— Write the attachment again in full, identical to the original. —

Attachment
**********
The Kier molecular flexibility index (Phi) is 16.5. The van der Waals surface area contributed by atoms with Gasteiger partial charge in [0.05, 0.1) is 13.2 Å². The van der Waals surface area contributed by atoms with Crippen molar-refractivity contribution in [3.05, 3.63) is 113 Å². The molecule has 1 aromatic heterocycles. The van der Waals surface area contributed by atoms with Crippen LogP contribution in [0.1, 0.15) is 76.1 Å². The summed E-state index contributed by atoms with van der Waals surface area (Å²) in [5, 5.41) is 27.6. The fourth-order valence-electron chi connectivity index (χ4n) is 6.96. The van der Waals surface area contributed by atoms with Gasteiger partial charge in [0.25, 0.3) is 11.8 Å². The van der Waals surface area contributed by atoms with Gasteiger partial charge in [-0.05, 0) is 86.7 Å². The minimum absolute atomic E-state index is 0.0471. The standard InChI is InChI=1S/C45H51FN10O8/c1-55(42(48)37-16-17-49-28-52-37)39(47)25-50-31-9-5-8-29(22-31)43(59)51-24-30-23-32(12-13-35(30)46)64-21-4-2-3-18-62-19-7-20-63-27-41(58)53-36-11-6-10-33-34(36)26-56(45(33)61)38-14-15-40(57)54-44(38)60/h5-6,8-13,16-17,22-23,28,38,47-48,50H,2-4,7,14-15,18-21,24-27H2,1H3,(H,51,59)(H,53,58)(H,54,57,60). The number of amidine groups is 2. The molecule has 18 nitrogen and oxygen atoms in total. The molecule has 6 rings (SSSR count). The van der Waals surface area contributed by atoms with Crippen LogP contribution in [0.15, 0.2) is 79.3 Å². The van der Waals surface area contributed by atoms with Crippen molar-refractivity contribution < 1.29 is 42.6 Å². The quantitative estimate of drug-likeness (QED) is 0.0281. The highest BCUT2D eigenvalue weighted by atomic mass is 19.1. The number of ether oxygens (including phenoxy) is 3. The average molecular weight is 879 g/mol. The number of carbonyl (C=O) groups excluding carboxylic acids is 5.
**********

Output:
The Kier molecular flexibility index (Phi) is 16.5. The van der Waals surface area contributed by atoms with Gasteiger partial charge in [0.05, 0.1) is 13.2 Å². The van der Waals surface area contributed by atoms with Crippen molar-refractivity contribution in [3.05, 3.63) is 113 Å². The molecule has 1 aromatic heterocycles. The van der Waals surface area contributed by atoms with Crippen LogP contribution in [0.1, 0.15) is 76.1 Å². The summed E-state index contributed by atoms with van der Waals surface area (Å²) in [5, 5.41) is 27.6. The fourth-order valence-electron chi connectivity index (χ4n) is 6.96. The van der Waals surface area contributed by atoms with Gasteiger partial charge in [0.25, 0.3) is 11.8 Å². The van der Waals surface area contributed by atoms with Gasteiger partial charge in [-0.05, 0) is 86.7 Å². The minimum absolute atomic E-state index is 0.0471. The standard InChI is InChI=1S/C45H51FN10O8/c1-55(42(48)37-16-17-49-28-52-37)39(47)25-50-31-9-5-8-29(22-31)43(59)51-24-30-23-32(12-13-35(30)46)64-21-4-2-3-18-62-19-7-20-63-27-41(58)53-36-11-6-10-33-34(36)26-56(45(33)61)38-14-15-40(57)54-44(38)60/h5-6,8-13,16-17,22-23,28,38,47-48,50H,2-4,7,14-15,18-21,24-27H2,1H3,(H,51,59)(H,53,58)(H,54,57,60). The number of amidine groups is 2. The molecule has 18 nitrogen and oxygen atoms in total. The molecule has 6 rings (SSSR count). The van der Waals surface area contributed by atoms with Crippen LogP contribution in [0.15, 0.2) is 79.3 Å². The van der Waals surface area contributed by atoms with Crippen molar-refractivity contribution < 1.29 is 42.6 Å². The quantitative estimate of drug-likeness (QED) is 0.0281. The highest BCUT2D eigenvalue weighted by atomic mass is 19.1. The number of ether oxygens (including phenoxy) is 3. The average molecular weight is 879 g/mol. The number of carbonyl (C=O) groups excluding carboxylic acids is 5.